This article is part of Future Tense, a collaboration among Arizona State University, New America, and Slate. On Nov. 20, Future Tense will host “Will the Family Survive the Revolution in Reproductive Technology?” in Washington, D.C. For more information about the event and to RSVP, visit the New America website.
When Dr. Richard Sherbahn founded the Advanced Fertility Center of Chicago in 1997 and launched an egg donation program for women struggling to conceive, he started with a pool of just three donors: “a tall brunette, a short brunette, and a blonde,” all white. Back then, Sherbahn writes in his online guide to navigating the donation process, couples in search of a donor would choose quickly from his small selection. But now, “there are thousands of donors available through agencies over the Internet,” and “couples have become much more particular about what they are looking for in their perfect egg donor. A ‘white girl with dark hair’ will rarely be enough to satisfy recipient couples today.” Sherbahn writes that one couple recently came to him looking for a thin, white woman with green eyes and wavy blond hair who stands between 5-feet-7 and 5-feet-8, has Swedish ancestry, played college-level athletics, holds a master’s degree at the very least, and registers a minimum 120 on an IQ test.
When the first American child conceived via a donated egg was born in Los Angeles in 1984, UCLA doctors deemed the boy “just beautiful.” But 30 years later, some recipients of donated eggs are hoping to bear children who inspire more specific superlatives. Last month, the Journal of Women’s Health published a study tracking the preferences of women seeking ovum donations through the Reproductive Medicine Associates of New York, a fertility clinic on Manhattan’s Upper East Side. Between 2008 and 2012, researchers administered surveys to more than 400 patients, asking them to weigh the importance of certain qualities in prospective egg donors, including their intelligence levels, mental and physical health, athleticism, physical appearance, and ethnicity. In those five years, the study found no shift in preferences for donors “who displayed a physically ‘similar appearance’ or shared a ‘similar gene pool’ ” with the recipients. But the preference for more a broadly desirable résumé skyrocketed: The percentage of couples prioritizing donors in good health increased from 50 percent in 2008 to 72 percent in 2012; those seeking donors with demonstrable “athletic ability” increased from 1 percent to 17 percent; and those stating a preference for high intelligence increased from 18 percent to 55 percent.
An unprecedented demand for smarter, better, faster babies inspires an uncomfortable bioethical image. But Dr. Georgia Witkin, a clinical psychologist who works with donors and recipients at RMA, paints a more empathetic picture of the trend. The study’s results suggest that prospective parents are less interested in creating a “child who looks like an exact clone of themselves” and increasingly invested in priming their offspring for success. That shift could speak to the normalization of racially blended families, gay and lesbian parents, and the role of donated egg and sperm in American conception. (Nearly half of couples surveyed in 2012 said they planned to inform future kiddos of the role of a third party in their origin stories.)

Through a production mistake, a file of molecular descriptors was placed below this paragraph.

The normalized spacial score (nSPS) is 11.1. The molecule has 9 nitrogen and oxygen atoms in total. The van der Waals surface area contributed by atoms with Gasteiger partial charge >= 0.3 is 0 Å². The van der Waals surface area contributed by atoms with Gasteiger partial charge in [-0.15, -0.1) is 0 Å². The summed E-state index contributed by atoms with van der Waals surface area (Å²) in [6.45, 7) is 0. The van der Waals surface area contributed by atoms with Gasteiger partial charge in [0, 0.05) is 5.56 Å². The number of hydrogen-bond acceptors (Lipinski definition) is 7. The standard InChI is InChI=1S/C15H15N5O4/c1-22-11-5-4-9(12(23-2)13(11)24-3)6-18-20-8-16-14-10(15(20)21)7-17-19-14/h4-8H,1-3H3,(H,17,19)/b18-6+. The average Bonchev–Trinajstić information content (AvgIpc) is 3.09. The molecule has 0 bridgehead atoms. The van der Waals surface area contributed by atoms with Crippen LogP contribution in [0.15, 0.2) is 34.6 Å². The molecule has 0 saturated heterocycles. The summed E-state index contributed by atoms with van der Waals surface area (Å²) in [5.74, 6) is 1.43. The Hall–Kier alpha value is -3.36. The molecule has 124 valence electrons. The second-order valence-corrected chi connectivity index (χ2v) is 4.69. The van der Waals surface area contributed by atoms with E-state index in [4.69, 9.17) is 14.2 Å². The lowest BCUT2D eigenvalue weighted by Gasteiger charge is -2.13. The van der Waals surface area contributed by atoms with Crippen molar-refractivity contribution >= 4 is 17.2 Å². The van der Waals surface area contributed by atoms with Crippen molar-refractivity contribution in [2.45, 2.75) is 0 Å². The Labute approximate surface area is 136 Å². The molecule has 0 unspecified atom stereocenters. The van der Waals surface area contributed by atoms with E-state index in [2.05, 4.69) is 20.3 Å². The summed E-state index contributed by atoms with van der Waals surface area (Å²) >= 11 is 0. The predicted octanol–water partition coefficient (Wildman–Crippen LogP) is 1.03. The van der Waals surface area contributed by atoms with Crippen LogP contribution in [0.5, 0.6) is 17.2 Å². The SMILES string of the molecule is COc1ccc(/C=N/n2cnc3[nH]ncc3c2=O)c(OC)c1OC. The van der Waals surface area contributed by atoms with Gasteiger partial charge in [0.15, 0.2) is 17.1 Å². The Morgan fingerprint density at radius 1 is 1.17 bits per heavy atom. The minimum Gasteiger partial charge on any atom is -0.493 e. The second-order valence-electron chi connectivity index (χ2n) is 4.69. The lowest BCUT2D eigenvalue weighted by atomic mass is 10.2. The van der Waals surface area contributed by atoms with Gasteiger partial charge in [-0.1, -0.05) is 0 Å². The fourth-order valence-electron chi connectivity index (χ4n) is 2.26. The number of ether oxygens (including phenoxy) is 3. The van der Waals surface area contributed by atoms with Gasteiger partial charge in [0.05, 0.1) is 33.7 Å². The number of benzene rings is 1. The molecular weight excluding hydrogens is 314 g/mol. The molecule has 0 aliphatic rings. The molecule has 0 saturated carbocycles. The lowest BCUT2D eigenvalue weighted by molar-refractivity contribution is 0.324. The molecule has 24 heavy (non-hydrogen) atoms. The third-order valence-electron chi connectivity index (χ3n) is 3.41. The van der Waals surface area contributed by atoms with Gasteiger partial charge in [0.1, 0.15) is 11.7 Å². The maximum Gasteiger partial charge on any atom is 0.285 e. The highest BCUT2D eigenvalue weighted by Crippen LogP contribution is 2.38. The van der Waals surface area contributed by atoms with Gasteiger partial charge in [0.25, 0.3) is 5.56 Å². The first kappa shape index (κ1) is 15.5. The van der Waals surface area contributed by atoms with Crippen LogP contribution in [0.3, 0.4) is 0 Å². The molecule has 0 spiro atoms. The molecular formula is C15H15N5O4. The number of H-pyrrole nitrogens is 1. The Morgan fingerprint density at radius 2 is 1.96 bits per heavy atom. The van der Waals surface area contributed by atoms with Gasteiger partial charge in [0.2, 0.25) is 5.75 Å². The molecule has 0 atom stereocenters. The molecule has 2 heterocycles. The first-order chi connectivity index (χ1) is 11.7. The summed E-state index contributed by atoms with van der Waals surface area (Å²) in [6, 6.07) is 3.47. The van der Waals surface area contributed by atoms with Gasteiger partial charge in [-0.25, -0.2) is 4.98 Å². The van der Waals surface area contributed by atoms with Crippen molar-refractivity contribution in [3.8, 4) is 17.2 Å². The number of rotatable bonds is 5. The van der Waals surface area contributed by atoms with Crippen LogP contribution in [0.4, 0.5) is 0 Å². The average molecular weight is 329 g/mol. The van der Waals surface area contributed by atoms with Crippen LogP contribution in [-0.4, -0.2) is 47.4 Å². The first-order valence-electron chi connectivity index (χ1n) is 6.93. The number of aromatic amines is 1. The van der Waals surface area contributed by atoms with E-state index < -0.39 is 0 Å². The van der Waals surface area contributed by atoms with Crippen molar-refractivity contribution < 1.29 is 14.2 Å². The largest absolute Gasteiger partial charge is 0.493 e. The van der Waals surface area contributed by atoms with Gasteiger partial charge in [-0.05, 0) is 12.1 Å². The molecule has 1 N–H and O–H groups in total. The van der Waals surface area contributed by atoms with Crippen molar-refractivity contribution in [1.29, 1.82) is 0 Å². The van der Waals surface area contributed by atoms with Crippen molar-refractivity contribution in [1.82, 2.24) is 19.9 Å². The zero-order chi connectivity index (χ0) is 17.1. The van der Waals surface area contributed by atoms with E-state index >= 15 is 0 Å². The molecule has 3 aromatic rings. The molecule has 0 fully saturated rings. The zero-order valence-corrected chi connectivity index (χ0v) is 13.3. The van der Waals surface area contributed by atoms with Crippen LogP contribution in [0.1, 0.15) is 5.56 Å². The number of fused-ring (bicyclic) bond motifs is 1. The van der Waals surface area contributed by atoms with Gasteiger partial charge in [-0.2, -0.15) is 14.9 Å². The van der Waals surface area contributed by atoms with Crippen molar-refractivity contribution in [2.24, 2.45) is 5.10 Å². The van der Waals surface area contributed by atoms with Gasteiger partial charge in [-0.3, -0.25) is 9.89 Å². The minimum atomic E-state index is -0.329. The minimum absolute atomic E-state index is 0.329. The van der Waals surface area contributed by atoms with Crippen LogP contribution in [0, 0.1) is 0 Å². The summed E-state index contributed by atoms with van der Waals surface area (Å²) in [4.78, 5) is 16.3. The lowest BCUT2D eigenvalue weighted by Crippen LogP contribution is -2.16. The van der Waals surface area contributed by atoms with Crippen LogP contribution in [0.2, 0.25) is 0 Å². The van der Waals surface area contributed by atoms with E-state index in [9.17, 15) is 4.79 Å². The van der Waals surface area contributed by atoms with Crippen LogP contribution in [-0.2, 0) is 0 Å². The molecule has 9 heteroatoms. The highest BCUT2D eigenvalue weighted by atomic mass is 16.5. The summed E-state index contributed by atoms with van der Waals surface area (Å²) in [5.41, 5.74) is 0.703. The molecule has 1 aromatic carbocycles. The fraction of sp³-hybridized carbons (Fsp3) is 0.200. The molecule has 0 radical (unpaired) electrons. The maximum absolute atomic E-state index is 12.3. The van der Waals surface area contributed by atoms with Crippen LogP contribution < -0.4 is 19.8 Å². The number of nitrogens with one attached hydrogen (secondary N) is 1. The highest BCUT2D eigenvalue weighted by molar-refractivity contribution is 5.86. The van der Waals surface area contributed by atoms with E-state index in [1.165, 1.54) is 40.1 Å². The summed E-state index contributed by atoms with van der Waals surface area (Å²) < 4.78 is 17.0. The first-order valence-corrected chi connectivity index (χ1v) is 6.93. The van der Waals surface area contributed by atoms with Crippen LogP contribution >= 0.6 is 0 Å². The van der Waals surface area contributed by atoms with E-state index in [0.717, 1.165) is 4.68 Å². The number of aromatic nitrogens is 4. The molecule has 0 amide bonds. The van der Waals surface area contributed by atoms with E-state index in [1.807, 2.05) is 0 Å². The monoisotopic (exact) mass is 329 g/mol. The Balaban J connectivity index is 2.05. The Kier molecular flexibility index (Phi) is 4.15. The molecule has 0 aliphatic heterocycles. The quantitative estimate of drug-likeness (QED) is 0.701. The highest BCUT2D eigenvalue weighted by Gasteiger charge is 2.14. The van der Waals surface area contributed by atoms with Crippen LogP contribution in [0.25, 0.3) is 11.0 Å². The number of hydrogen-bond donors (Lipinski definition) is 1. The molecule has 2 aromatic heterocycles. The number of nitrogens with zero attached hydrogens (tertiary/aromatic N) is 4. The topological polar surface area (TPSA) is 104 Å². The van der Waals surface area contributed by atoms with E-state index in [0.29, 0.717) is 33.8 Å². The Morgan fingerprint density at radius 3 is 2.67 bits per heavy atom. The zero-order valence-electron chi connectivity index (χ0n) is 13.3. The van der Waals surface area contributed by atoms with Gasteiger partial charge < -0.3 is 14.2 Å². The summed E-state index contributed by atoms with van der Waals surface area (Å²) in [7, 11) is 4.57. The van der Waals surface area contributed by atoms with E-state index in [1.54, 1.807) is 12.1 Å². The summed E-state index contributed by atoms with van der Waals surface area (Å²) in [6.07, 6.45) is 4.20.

But the increased acceptance of egg donation as an infertility treatment strategy has also inspired intensified demands for the specific genetic instructions that the ovum will provide. Witkin says that it’s often the same couples who come to the clinic requesting donors scoring high marks for health, athleticism, and smarts. As she puts it: “They’re looking for the package.” The expectation for genetic excellence is not specific to eggs—one California sperm bank requires all donors to attend or have graduated from a four-year university, stand more than 5-feet-9, and be “the best”—but with egg donation, the stakes are raised. Banks sell sperm for several hundred dollars, but IVF treatments run in the tens of thousands, so the couples who exercise the option are themselves more likely to have benefited from the privileges of higher education, art programs, and organized sports, and many of these high-standard patients are seeking donors who reflect back their own creative impulses or impressive educational achievements (if not their Swedish ancestry). But some of them are still seeking an outside edge: “The couples who ask about athletic achievements are often not themselves very athletic,” Witkin says. “They just think it would be good for the child.”
And these days, couples who ask for the full package shall receive it. That’s partly because the pool of potential egg donors has increased in the past couple of decades, but it’s also because clinic metrics for evaluating a donor’s genetic fitness have evolved. (Who knows? Maybe the three white ladies in Sherbahn’s initial donor pool were brilliant Olympian models, too.) Now, when a young woman comes to RMA interested in donating her eggs, she submits extensive details about her educational background, job history, and hobbies, as well as those of her immediate family members. (“A donor might be Phi Beta Kappa,” Witkin says, but she could be carrying genes from a relative with less impressive credentials.) The clinic administers basic tests measuring comprehension and reasoning skills—Witkin wouldn’t disclose the specifics of the exams, lest donors get ahold of the questions beforehand—but it also relies on alternate strategies for gauging smarts. A donor, Witkin says, may not have pursued higher education due to her family situation or finances, but perhaps she excels on the stage, or was raised by parents who built a successful restaurant business from the ground up, or has a brother who has risen to a high military rank—all pluses on a donor application. Medical histories and blood tests produce highly specified pictures of the donor’s genetic predisposition to diabetes, mental illness, or heart disease, which can help recipients looking to avoid doubling up on problem genes that run in their own families. Donors are also screened for depression (which could compromise their ability to undergo the hormone-heavy donation process), STIs (which lead to immediate disqualification), and pathological lying (which might cast doubt on the intel provided in their applications). RMA wants a donor who looks good on paper, but Witkin cautions: “You don’t want a donor who tries to make herself look too good.”